Estimated read time: 4 minutes
Update: Starting Jan. 18, 2023, this is no longer possible as Get Revue is shutting down.
Twitter has rolled out Twitter newsletters and they are integrated into your Twitter account. Once you click, Twitter sends you to Revue to set up your newsletter there. You can easily promote your newsletter on your Twitter profile. I’ve used it for about 30 email sends so far and I’m a fan. Let me tell you all about it.
Twitter newsletters aren’t like LinkedIn newsletters, which basically send to your connections on LinkedIn. That’s a huge advantage to try email marketing on LinkedIn when you already have a good community there.
Your Twitter newsletter has advantages, too, and if you don’t have a current newsletter or are looking for a new platform, it might be worth trying. Adding Twitter newsletters to the settings area on my dashboard isn’t really about integrating newsletters into Twitter. It’s mostly a marketing play for Revue. Given the amount of time I spend on Twitter, it’s certainly easy for me to find and set up a newsletter this way.
Let me walk you through the process. I tested it right away when this functionality came out. More recently I’ve added my newsletter sign-up form to my Twitter profile. Assuming some people will sign up and I am planning on sending a weekly one.
Starting your Twitter Newsletter
Go to settings, and click on newsletters.
That sends you to Revue.
Sign in with Twitter.
From there you can start building your newsletter in the super-easy builder. You can add images and tweets, for example.
This whole process took minutes. Easy breezy. I was getting this done while sitting on my couch in my pajamas. From my iPad.
My newsletter usually looks like this.
Where do subscribers come from?
The Twitter – Revue integration doesn’t email to my Twitter followers, which would be awesome if it would. My Twitter following is at around 66,000 but my Twitter newsletter had zero subscribers to start.
Revue then allows me to add subscribers, and import my list from Mailchimp or as a CSV. I did add a good amount of subscribers to mine through a CSV and the platform said they would have to review my account to make sure the subscribers are legit.
I can share my new newsletter to Twitter, Facebook and LinkedIn and once people click they can subscribe.
— Christoph Trappe (@CTrappe) February 2, 2021
After my initial import of email addresses, I found the Mailchimp integration the easiest. I can use a free account for up to 2,000 new contacts and use their sign-up form on my website and as a pop-up to keep growing my list.
To import subscribers in Revue simply click on add subscribers from Mailchimp and once it’s connected the import starts with a push of a button. You can also set up an automatic import through Zapier.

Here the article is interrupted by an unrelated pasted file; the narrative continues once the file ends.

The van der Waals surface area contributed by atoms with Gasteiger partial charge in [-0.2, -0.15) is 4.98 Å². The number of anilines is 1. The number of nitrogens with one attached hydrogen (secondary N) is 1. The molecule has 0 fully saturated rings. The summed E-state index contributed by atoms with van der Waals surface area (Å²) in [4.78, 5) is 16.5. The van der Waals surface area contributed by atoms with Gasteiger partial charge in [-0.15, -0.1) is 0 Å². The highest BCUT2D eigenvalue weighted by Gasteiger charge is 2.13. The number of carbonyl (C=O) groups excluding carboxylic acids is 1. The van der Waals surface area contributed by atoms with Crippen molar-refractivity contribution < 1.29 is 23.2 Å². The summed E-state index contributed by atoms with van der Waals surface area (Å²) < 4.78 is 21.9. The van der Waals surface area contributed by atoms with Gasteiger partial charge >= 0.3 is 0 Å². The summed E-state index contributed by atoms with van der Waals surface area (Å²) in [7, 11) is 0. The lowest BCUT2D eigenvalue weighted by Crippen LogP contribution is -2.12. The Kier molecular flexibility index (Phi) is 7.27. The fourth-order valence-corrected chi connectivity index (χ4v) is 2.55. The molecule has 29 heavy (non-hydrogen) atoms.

There’s also a Zapier integration that automates this. Check under integrations.
Adding my newsletter to my Twitter profile
One way to grow your list is by adding your newsletter sign-up to your Twitter profile page. That looks like this.
To set that up, click on newsletters in the settings and then go to the integrations section.
The metrics and feedback
The platform does provide the basic level of metrics – opens, clicks – broken down by user -and also allows readers to give a thumbs up or down with comment to the email. That feedback also shows up in the back-end dashboard.
I kind of hope that Twitter finds a way to send or at least promote these newsletters to Twitter followers of an account. That seems to be one strength and one reason I like how LinkedIn handled its integration. Another strength is the ease of use. It’s super easy to set up your newsletter, add content and send it out. You can even add RSS feeds and your Twitter or podcast feeds to the backend and can simply add content from there.
Starting a paid subscriber newsletter
The platform also allows you to start a paid version of your newsletter. To start that, go to the subscribers section, click on members and then follow the process to set it up.
The Revue platform is super easy to use and is be worth trying – especially if you are just getting started with your email marketing. I’m not sure that it integrates into other systems like Salesforce and the like, but you could probably use UTM links to help with tracking.
Social media expert Ernie Smith joined me on a livestream of my podcast to discuss this as well. Listen below.
Overall, I’m a fan and have sent 30 editions already and plan on doing so every week.
I like how easy the integration is with MailChimp and Twitter profiles and how easy it is for me to create and send the weekly newsletter.